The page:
As reported in the Journal of Clinical Oncology by Stockler et al, enzalutamide was associated with worsening in several quality-of-life domains—but not in overall health and quality of life—vs standard of care in the phase III ENZAMET trial evaluating the efficacy of the agent for patients with metastatic hormone-sensitive prostate cancer. Enzalutamide was, however, associated with better deterioration-free survival.
The ENZAMET trial showed that enzalutamide was associated with improved overall survival and progression-free survival vs standard of care.
In the open-label trial, 1,125 patients were randomly assigned to receive either enzalutamide or physician’s choice of standard of care, with all patients receiving testosterone suppression. The current analysis included 1,042 patients (93% of population) with health-related quality of life data, including 520 in the enzalutamide group and 522 in the control group. Health-related quality of life was assessed with the EORTC core quality-of-life questionnaire and prostate-specific QLM-PR25 module at weeks 0, 4, 12, and then every 12 weeks until progression. Scores range from 0 to 100.
Deterioration-free survival was measured from random assignment until one of the following occurred earliest: death; clinical progression; discontinuation of study treatment; or a worsening of 10 points or more from baseline in fatigue, physical function, cognitive function, or overall health and quality of life.
Median follow-up was 34 months.
The effects of enzalutamide on health-related quality of life were independent of baseline characteristics.
Differences in mean changes from baseline in symptom domains showed poorer outcomes in the enzalutamide vs control group for fatigue (5.2, P < .001), appetite loss (2.5, P = .001), urinary symptoms (1.9, P = .003), and dyspnea (1.8, P = .05), but not for pain, nausea and vomiting, insomnia, constipation, diarrhea, hormonal symptoms, or sexual activity or sexual dysfunction.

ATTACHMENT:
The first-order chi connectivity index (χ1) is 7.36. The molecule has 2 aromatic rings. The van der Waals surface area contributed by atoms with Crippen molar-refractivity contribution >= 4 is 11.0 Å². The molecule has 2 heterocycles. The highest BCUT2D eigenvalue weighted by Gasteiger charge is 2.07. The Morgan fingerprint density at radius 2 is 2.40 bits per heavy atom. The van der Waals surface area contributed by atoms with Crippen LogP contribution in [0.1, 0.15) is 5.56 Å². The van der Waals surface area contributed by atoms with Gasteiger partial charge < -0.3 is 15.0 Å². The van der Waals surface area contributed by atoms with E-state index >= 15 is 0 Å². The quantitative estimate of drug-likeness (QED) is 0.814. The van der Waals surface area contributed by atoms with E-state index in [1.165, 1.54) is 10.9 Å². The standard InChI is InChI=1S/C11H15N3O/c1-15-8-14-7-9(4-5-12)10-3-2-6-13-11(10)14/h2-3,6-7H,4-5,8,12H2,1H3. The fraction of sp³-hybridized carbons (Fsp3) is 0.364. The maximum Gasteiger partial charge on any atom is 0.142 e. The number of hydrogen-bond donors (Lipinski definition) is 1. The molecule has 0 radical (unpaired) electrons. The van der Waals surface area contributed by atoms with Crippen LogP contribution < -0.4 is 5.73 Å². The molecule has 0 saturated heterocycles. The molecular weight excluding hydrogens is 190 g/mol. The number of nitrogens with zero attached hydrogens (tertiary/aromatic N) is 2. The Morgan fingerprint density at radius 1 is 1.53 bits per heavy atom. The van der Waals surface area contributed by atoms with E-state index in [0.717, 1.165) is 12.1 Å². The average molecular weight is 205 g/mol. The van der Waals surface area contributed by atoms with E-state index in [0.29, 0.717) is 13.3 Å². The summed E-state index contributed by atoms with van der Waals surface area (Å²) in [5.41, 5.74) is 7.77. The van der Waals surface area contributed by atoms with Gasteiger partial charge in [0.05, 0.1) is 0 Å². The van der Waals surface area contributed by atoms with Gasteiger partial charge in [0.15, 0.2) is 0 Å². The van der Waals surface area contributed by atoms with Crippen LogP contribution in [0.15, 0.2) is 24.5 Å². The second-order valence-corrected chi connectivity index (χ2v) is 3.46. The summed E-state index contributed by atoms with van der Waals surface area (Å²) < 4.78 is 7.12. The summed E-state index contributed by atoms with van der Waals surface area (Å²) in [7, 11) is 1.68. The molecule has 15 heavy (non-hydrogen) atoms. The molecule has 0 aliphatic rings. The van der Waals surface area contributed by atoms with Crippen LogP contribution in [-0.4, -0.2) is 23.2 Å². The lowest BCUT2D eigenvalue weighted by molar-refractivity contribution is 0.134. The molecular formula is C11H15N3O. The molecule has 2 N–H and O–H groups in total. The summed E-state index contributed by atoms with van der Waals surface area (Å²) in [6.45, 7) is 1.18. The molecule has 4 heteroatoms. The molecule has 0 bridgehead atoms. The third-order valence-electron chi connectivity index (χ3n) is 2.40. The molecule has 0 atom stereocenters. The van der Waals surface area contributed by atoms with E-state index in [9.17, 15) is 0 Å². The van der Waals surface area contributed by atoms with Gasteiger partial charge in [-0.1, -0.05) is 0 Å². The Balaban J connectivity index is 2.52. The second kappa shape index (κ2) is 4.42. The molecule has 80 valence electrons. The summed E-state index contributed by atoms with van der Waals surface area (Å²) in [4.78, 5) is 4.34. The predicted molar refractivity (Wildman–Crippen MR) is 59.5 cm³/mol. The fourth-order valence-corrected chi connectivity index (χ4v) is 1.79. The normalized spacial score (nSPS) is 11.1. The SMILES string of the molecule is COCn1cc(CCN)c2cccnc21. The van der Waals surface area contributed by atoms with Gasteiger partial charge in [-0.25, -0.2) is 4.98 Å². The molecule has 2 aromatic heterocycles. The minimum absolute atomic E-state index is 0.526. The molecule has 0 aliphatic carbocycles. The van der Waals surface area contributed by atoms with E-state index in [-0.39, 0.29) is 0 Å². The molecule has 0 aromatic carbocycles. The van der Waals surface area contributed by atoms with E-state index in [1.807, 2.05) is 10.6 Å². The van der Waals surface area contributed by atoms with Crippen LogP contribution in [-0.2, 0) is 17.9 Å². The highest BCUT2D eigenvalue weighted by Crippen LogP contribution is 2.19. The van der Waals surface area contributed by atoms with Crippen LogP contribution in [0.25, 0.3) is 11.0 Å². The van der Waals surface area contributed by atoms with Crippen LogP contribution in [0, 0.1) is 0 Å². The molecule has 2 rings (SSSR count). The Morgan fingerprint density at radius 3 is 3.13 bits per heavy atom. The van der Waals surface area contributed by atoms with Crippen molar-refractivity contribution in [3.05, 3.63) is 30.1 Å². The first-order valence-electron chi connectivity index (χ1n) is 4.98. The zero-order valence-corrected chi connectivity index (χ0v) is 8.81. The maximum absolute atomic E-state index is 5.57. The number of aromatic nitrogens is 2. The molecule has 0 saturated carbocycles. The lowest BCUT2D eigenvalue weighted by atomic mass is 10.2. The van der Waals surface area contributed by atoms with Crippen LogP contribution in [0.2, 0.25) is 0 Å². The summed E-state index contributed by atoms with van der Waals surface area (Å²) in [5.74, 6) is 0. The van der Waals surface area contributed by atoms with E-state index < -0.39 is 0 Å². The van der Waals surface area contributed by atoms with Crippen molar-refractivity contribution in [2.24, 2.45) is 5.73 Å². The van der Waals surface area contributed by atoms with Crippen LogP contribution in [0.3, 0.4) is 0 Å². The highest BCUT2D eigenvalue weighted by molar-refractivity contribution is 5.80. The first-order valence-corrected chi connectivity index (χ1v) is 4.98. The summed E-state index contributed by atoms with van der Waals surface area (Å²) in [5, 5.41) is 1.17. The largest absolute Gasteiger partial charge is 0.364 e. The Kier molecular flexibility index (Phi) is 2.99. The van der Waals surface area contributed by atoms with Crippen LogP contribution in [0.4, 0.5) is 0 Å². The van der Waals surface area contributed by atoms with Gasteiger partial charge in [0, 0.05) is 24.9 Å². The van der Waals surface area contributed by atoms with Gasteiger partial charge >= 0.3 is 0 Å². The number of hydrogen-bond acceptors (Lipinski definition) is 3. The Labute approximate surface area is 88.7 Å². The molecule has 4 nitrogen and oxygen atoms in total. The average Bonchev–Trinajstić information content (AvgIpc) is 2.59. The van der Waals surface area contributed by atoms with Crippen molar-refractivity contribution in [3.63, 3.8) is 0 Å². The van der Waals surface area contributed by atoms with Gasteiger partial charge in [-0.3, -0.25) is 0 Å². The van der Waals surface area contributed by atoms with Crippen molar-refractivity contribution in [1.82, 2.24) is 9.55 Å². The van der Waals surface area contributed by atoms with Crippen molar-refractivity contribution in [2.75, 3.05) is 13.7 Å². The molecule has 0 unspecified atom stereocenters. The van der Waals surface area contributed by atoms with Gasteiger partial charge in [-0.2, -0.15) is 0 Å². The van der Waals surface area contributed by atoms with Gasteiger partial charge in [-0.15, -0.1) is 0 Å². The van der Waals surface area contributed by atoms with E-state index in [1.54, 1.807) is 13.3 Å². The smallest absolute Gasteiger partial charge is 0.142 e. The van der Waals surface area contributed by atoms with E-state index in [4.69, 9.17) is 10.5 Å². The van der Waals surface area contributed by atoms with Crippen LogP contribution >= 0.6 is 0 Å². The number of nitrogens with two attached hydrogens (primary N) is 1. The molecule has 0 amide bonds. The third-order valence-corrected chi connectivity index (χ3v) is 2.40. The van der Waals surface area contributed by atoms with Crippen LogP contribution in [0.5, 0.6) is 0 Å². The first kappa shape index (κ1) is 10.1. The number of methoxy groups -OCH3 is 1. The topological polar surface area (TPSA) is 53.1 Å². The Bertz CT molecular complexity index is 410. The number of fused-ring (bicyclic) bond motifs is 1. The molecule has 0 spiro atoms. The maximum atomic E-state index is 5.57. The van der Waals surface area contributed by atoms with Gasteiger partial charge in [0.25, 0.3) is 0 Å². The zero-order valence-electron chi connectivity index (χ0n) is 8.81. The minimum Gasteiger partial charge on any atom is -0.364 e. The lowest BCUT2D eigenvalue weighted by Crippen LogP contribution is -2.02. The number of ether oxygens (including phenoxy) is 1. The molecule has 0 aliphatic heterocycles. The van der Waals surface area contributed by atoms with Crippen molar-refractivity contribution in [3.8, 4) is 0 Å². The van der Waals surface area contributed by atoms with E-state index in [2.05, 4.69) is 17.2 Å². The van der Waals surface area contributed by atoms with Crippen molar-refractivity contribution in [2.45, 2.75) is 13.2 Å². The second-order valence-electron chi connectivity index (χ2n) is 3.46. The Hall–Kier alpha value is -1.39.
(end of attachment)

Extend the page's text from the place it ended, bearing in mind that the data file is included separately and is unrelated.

Differences in functional domains showed poorer outcomes in the enzalutamide group for cognitive function (4.0, P < .001), physical function (2.6, P < .001), role functioning (3.6, P < .001), and social functioning (3.3, P < .001), but not for emotional functioning.
No difference between groups was observed for overall health and quality of life (1.2, P = .1).
Deterioration-free survival rates at 3 years were better in the enzalutamide group for overall health and quality of life (31% vs 17%, P < .0001), cognitive function (31% vs 20%, P = .001), and physical function (31% vs 22%, P < .001), but not for fatigue (18% vs 24%, P = .16).
The investigators concluded: “Enzalutamide was associated with worsening of self-reported fatigue, cognitive function, and physical function, but not [overall health and quality of life]. Enzalutamide was associated with improved deterioration-free survival for [overall health and quality of life], physical function, and cognitive function because delays in disease progression outweighed early deteriorations in these aspects of [health-related quality of life].
Martin R. Stockler, MBBS, MSc, of the NHMRC Clinical Trials Centre, University of Sydney, is the corresponding author for the Journal of Clinical Oncology article.
Disclosure: The study was supported by Astellas. For full disclosures of the study articles, visit ascopubs.org.The content in this post has not been reviewed by the American Society of Clinical Oncology, Inc. (ASCO®) and does not necessarily reflect the ideas and opinions of ASCO®.